Art & science of brain function is focus of WUSTL researchers’ dialogue with artist Deborah Aschheim, March 20

Artist Deborah Aschheim, known for her focus on interactive multi-sensory responses to neuroscience, memory and cognition, joins Washington University faculty from art, medicine, psychology and neuroscience for a free public panel discussion examining the relationship between Aschheim’s art and brain science at 6 p.m. March 20 in Room 110, January Hall.

The dialogue, held in conjunction with a St. Louis exhibition of Aschheim’s work at Laumeier Sculpture Park, will be moderated by Jeff Zacks, Ph.D., associate professor of psychology in Arts & Sciences and director of the University’s Dynamic Cognition Laboratory. Other university participants include Ken Botnick, professor of visual communications in the Sam Fox School of Design and Visual Arts; Pascal Boyer, the Luce Professor of Individual and Collective Memory in Arts & Sciences; and Marcus Raichle, M.D., professor of radiology, of neurology and of neurobiology in the School of Medicine, of psychology in Arts & Sciences and of biomedical engineering in the School of Engineering.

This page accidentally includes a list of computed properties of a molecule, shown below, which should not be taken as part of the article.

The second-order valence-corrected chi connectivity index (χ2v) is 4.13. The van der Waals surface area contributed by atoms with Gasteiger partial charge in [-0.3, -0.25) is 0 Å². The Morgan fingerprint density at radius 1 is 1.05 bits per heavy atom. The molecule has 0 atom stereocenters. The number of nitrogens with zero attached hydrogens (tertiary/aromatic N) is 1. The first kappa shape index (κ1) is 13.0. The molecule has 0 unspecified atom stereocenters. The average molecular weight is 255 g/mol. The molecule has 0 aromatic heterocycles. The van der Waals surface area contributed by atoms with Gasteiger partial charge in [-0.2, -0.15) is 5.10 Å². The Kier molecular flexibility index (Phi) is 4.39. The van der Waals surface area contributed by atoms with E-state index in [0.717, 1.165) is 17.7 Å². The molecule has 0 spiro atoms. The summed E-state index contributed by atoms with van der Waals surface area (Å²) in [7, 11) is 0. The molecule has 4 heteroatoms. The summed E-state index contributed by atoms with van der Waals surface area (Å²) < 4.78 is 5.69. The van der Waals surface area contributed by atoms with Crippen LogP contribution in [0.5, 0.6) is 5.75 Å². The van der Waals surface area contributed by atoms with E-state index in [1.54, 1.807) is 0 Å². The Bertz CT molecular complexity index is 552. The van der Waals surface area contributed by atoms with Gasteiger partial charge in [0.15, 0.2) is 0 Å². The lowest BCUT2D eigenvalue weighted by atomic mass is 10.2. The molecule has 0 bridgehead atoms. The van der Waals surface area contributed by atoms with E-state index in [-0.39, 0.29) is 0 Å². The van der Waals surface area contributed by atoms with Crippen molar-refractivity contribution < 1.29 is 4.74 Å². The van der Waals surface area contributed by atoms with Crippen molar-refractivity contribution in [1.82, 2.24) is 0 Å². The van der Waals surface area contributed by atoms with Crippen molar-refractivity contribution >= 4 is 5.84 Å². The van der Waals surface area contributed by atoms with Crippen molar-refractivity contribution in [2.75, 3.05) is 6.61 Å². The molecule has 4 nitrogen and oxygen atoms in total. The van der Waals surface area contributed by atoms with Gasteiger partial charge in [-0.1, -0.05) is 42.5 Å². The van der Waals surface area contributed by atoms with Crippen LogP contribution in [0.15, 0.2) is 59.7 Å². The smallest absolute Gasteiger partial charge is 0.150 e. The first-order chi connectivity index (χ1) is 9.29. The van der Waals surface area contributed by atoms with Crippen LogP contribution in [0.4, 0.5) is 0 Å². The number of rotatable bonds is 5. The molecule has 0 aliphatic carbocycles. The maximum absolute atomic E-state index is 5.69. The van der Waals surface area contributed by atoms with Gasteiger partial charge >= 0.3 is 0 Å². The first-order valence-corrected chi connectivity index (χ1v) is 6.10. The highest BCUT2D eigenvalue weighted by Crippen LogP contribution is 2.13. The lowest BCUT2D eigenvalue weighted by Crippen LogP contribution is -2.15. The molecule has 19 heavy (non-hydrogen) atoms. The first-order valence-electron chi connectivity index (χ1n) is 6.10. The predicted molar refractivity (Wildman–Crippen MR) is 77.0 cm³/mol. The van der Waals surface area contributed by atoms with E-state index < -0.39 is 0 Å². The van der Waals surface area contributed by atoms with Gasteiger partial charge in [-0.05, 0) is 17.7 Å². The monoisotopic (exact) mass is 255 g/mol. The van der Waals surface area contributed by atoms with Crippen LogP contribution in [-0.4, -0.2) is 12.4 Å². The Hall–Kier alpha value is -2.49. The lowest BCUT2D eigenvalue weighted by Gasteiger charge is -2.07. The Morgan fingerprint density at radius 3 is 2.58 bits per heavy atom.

The program is funded by Laumeier Sculpture Park, the Philosophy-Neuroscience-Psychology (PNP) program in Arts & Sciences and the McDonnell Center for Systems Neuroscience at Washington University. For more information, contact PNP at 935-4297.

Aschheim’s art, influenced by family experience with Alzheimer’s disease, is on display through May 11 at Laumeier Sculpture Park, 12580 Rott Road in St. Louis County, near Interstate 44 and Lindbergh Boulevard. The “Deborah Aschheim: Reconsider,” exhibition explores why we remember what we see and hear and why we forget, while offering a solution to curb the “forgetting curve.”

Described as “an intensely immersive sensory experience,” Aschheim’s “Reconsider” exhibit includes a refined version of her six-part series of neural network installations. Among new work in the exhibition ise a site-specific “memory web,” an expansive network of audio-video elements that integrate songs created in collaboration with musician Lisa Mezzacappa. Linked by LED light nodes and colored plastic fibers, the installation winds through the museum galleries. Aschheim also has recreated an outdoor work, “Arborization” — a network-based sculpture making a visual connection between the microscopic systems of the body, the electrical networks of the city and the branching patterns of the living trees supporting it. Additionally, a gallery is filled with video, drawings and ephemera from many of the artist’s perception experiments.

Laumeier Sculpture Park is free to the public and open daily from 8 a.m. until 1⁄2 hour past sunset. The museum is open Tuesday through Friday from 10 a.m. until 5 p.m., and Saturdays and Sundays from 12 p.m. until 5 p.m.

For more information on Aschheim and her installation, call Laumeier at 314-821-1209 or visit their web site: